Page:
by Angie Ross
It’s official–I learned how to ride a bike this week! Yesterday, I finished up a CyclingSavvy class. This was a pilot class* for the Florida Bicycle Association; Part I was a three-hour lecture-style class and Part II was a six-hour road class. I was feeling a bit overwhelmed with the thought of adding on one more thing to my already crazy week (especially 30+ miles for the class on Saturday!), but I am really glad I went.
The classroom-class was an excellent introduction into the practical side of riding. It wasn’t focused on vehicular cycling per se, but it did feel like it had a commuter-cyclist focus. I was a bit surprised to see that most of the graphics and such showed riding in the bike lane. I have really mixed thoughts on that, but I’ll get into that another time.
I got an email on Wednesday with the route for Saturday’s road class and about broke out into a cold sweat when I read things like “drills” and “individual exercise turning onto Colonial.” I was thinking of the many reasons I might cancel (the kids really were sick!), but ultimately knew that these skills would keep me safer out there on the roads and thus Saturday’s class couldn’t be avoided.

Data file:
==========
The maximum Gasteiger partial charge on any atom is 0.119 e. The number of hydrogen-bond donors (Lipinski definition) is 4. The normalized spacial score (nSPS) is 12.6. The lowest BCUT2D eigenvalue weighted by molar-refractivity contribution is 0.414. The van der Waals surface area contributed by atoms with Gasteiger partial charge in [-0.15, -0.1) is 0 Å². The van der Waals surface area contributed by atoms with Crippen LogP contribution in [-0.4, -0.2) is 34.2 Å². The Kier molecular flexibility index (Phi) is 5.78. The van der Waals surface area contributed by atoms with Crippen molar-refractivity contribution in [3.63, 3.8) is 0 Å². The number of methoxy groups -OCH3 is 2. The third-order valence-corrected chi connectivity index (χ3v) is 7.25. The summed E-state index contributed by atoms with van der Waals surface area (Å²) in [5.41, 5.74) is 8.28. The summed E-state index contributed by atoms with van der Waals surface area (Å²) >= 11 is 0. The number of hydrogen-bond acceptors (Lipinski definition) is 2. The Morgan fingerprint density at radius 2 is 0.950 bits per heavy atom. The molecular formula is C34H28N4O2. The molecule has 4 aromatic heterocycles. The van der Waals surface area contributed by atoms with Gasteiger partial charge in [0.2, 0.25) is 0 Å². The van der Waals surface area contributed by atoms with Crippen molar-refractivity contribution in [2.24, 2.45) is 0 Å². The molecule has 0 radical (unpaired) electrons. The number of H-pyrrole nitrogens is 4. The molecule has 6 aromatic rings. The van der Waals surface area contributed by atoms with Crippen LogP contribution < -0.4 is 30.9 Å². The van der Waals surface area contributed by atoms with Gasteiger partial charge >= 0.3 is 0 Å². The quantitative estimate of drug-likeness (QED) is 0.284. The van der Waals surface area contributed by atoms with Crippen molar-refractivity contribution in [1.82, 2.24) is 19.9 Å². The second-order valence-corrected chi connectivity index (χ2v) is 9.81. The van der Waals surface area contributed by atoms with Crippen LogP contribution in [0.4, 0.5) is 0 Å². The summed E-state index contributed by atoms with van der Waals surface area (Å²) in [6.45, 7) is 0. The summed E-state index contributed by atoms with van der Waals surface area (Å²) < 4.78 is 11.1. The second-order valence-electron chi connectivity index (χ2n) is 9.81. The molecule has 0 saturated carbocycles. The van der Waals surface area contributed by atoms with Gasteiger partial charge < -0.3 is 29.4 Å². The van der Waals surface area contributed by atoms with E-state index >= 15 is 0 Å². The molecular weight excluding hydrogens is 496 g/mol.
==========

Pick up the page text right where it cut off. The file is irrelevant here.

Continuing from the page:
The class included a lot of drills like turning, shoulder checks, quick stops, etc. I feel a lot more confident about my bike-handling skills after the class. The most valuable, though, was regaining confidence in my bike. I love my bike. Like, a lot. However, I have to admit that all my earlier issues had left me feeling less than 100% confident in my bike. It wasn’t the quality of the bike or anything like that. I was just carrying a bit of uneasiness around after nearly losing my rear tire and I hadn’t quite recovered. There were several times during the drills that Keri and Mighk (who both lead the class) were like, “Well, you don’t need to worry about that on the X.” I feel like I am riding the Volvo of bikes! The best was seeing that I could just about stop on a dime with my brakes–the very same brakes that I had been fretting over. Being reassured that I can trust in my bike and that this bike is safe enough to carry around my daughter was huge.
The ride was awesome. Downtown on a Saturday was so relaxing–I can’t wait to get out for a nice family ride! We covered some great exercises, including passing a highway on-ramp and crossing diagonal railroad tracks; these are things that I don’t normally experience on my ride, but would hate to be caught off-guard by with no knowledge of how to respond.
The class ended pretty late and Jesse had to meet up with me to bring my lights, so we made a night of it and enjoyed a nice dinner out as a family. The girls got rowdy with my phone on the ride home, so I got to practice all my new handling skills by swiping the phone from Sofie and then doing a hand-off to Jesse (all mid-ride without swerving once, thank you very much!). We had the clearest sky I’ve seen in ages and the most incredible view of the stars. Looking up while Sofie tells me that she’s putting the brightest star in her heart so she won’t be afraid of the dark reminds me why I love my bike so very much.
* The pilot class gave us valuable student feedback to improve the final course product.